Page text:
"There are certainly some coordination issues: 'Who does what? Who am I supposed to notify?' I wouldn't say it requires more people power, but it does require more process" Contos says. "These are very different groups, with different perspectives on what they are trying to do and trying to protect. So a lot of times, it's really the direct managers each of the groups making sure processes are well coordinated."
Contos says, however, that the process moves a lot smoother than, for example, the convergence of application and data security with network security.
"Once a process is in place and the boundaries are known, IT looks at events on the network and making sure they are keeping these physical systems up and running and operational," Contos says. "The physical security guys are the ones who ultimately respond to incidents. They become the response leg of the IT department when it comes to a physical security event. Once a process is in place, no additional manpower is necessary. It can be taken care of by opening lines of communication."
No business process benefits more from convergence than provisioning, experts say. Being able to combing on-boarding and off-boarding of employee access in one process is invaluable. Insider threats have been well documented; a 2007 Carnegie Mellon University study on insider threats said that critical system disruptions, loss of confidential intellectual property, fraud, reputational risk, and loss of customers, partners and future revenue were attributed to actions by disgruntled insiders. Often, problems arise from an insider retaining his system and/or physical access long after termination of employment.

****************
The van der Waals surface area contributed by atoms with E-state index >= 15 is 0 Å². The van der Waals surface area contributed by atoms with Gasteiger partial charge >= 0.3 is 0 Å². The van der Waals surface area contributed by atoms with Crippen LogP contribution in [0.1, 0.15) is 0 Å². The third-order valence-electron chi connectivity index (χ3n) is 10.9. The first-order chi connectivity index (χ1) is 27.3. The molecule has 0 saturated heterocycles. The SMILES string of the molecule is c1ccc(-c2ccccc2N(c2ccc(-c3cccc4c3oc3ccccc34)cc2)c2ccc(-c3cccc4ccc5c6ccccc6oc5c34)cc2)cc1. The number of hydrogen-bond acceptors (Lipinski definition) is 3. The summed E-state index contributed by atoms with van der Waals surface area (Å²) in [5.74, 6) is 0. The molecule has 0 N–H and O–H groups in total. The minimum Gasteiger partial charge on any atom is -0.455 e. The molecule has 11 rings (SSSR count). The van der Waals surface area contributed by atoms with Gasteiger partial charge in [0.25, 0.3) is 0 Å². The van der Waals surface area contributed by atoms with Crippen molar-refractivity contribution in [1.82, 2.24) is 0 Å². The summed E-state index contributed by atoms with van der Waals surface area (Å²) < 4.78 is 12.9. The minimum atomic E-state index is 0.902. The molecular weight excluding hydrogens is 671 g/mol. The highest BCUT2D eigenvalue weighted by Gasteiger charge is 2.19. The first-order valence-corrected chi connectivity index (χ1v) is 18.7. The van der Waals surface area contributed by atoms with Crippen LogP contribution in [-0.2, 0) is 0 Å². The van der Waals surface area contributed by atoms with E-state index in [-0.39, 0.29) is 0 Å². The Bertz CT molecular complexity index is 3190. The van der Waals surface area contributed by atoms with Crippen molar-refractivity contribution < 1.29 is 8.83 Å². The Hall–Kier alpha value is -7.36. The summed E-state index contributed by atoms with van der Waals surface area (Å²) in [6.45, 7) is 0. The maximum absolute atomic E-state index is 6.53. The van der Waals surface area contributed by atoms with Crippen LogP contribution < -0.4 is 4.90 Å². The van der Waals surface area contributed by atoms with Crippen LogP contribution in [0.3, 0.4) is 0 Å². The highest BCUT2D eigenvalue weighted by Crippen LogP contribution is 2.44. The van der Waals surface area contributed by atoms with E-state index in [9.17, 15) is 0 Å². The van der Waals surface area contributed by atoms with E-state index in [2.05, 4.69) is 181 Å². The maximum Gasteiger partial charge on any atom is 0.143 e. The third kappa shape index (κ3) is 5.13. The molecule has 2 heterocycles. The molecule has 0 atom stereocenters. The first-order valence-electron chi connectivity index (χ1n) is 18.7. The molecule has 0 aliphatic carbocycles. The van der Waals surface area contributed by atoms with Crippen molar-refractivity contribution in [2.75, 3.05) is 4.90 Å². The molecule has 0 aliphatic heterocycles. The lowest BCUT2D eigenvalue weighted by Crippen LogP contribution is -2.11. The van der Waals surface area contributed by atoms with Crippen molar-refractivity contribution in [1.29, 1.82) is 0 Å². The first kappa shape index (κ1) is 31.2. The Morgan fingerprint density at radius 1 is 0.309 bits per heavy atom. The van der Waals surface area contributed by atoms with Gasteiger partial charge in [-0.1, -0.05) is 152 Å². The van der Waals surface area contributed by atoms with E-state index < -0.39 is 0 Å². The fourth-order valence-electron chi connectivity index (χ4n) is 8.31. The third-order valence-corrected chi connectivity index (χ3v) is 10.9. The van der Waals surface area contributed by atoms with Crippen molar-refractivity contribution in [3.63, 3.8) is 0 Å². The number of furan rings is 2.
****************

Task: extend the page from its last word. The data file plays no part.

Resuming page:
By converging the assignment of proximity badges for door access, for example with network access control processes, one central entity can be responsible for terminating every avenue of access.
"In a previous life, eight or nine years ago, I had to go out to each group for access," Woerner recalls. "Having a single point of focus for access control not only manages on-boarding and off-boarding, but ensures whether access is appropriate."
"Nothing is more important than terminating access," Grassie adds.
Convergence is within reach of many large enterprises, especially as vendors such as Cisco, General Electric, Symantec, McAfee and Check Point continue to invest in information technology products that support traditional physical security.
Companies with global operations will continue to explore convergence, especially IP-based physical systems that integrate well with open network and application platforms and Web services. Organizations will be able to reduce risk, unify management, and centralize asset protection, provisioning and access control
"Convergence offers the opportunity for an enterprise to develop a comprehensive security strategy that aligns security goals with corporate goals," Grassie says. "If information is king, I think IT folks have a greater opportunity to converge physical and logical security. The less information-dependent a company is, the more the physical security guy can survive."
Michael S. Mimoso is Editor of Information Security. Send comments on this article to email@example.com.